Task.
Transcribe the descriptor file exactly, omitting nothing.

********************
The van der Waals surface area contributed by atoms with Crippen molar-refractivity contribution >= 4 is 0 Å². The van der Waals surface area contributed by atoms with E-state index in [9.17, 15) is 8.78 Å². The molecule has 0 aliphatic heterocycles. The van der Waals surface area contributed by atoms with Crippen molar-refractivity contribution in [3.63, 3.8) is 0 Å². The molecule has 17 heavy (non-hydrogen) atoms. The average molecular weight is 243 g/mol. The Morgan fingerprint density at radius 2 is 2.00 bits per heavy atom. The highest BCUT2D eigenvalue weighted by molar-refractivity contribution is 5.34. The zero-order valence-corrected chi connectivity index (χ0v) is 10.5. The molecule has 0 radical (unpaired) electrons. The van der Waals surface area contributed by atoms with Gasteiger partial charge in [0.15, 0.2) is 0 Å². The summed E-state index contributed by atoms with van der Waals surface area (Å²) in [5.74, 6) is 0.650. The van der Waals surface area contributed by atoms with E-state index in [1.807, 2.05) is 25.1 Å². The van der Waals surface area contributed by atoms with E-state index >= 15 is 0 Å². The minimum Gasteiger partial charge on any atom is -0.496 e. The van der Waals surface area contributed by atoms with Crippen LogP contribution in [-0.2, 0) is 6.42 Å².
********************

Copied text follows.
The van der Waals surface area contributed by atoms with Crippen molar-refractivity contribution >= 4 is 0 Å². The van der Waals surface area contributed by atoms with E-state index in [9.17, 15) is 8.78 Å². The molecule has 0 aliphatic heterocycles. The van der Waals surface area contributed by atoms with Crippen molar-refractivity contribution in [3.63, 3.8) is 0 Å². The molecule has 17 heavy (non-hydrogen) atoms. The average molecular weight is 243 g/mol. The Morgan fingerprint density at radius 2 is 2.00 bits per heavy atom. The highest BCUT2D eigenvalue weighted by molar-refractivity contribution is 5.34. The zero-order valence-corrected chi connectivity index (χ0v) is 10.5. The molecule has 0 radical (unpaired) electrons. The van der Waals surface area contributed by atoms with Gasteiger partial charge in [0.15, 0.2) is 0 Å². The summed E-state index contributed by atoms with van der Waals surface area (Å²) in [5.74, 6) is 0.650. The van der Waals surface area contributed by atoms with E-state index in [1.807, 2.05) is 25.1 Å². The van der Waals surface area contributed by atoms with E-state index >= 15 is 0 Å². The minimum Gasteiger partial charge on any atom is -0.496 e. The van der Waals surface area contributed by atoms with Crippen LogP contribution in [-0.2, 0) is 6.42 Å².